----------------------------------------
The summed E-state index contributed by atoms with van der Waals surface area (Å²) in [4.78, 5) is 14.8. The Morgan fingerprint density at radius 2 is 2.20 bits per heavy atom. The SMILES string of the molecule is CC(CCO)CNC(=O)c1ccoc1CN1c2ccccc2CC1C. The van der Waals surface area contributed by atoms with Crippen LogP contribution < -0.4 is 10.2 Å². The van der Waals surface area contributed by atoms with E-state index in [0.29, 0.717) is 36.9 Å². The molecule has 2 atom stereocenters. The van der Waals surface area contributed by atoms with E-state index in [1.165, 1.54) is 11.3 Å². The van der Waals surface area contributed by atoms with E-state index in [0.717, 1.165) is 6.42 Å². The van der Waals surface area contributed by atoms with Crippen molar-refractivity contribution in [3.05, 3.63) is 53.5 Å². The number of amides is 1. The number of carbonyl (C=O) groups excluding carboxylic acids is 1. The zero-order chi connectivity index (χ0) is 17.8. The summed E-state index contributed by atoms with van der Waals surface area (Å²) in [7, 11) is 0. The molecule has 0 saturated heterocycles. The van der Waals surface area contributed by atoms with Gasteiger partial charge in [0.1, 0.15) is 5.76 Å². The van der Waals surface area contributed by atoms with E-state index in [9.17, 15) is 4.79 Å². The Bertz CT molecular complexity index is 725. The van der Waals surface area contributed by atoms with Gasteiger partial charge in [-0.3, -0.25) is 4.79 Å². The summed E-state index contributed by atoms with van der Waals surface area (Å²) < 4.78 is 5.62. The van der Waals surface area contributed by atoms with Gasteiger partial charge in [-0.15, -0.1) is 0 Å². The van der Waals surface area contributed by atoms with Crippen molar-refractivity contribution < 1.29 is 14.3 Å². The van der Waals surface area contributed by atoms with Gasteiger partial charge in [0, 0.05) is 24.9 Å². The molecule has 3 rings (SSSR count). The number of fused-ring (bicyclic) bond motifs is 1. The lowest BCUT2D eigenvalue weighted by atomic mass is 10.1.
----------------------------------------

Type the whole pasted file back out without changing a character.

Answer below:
The summed E-state index contributed by atoms with van der Waals surface area (Å²) in [4.78, 5) is 14.8. The Morgan fingerprint density at radius 2 is 2.20 bits per heavy atom. The SMILES string of the molecule is CC(CCO)CNC(=O)c1ccoc1CN1c2ccccc2CC1C. The van der Waals surface area contributed by atoms with Crippen LogP contribution < -0.4 is 10.2 Å². The van der Waals surface area contributed by atoms with E-state index in [0.29, 0.717) is 36.9 Å². The molecule has 2 atom stereocenters. The van der Waals surface area contributed by atoms with E-state index in [1.165, 1.54) is 11.3 Å². The van der Waals surface area contributed by atoms with E-state index in [0.717, 1.165) is 6.42 Å². The van der Waals surface area contributed by atoms with Crippen molar-refractivity contribution in [3.05, 3.63) is 53.5 Å². The number of amides is 1. The number of carbonyl (C=O) groups excluding carboxylic acids is 1. The zero-order chi connectivity index (χ0) is 17.8. The summed E-state index contributed by atoms with van der Waals surface area (Å²) in [7, 11) is 0. The molecule has 0 saturated heterocycles. The van der Waals surface area contributed by atoms with Gasteiger partial charge in [0.1, 0.15) is 5.76 Å². The van der Waals surface area contributed by atoms with E-state index in [9.17, 15) is 4.79 Å². The Bertz CT molecular complexity index is 725. The van der Waals surface area contributed by atoms with Gasteiger partial charge in [-0.3, -0.25) is 4.79 Å². The summed E-state index contributed by atoms with van der Waals surface area (Å²) < 4.78 is 5.62. The van der Waals surface area contributed by atoms with Gasteiger partial charge in [-0.15, -0.1) is 0 Å². The van der Waals surface area contributed by atoms with Crippen molar-refractivity contribution < 1.29 is 14.3 Å². The van der Waals surface area contributed by atoms with Gasteiger partial charge in [0, 0.05) is 24.9 Å². The molecule has 3 rings (SSSR count). The number of fused-ring (bicyclic) bond motifs is 1. The lowest BCUT2D eigenvalue weighted by atomic mass is 10.1.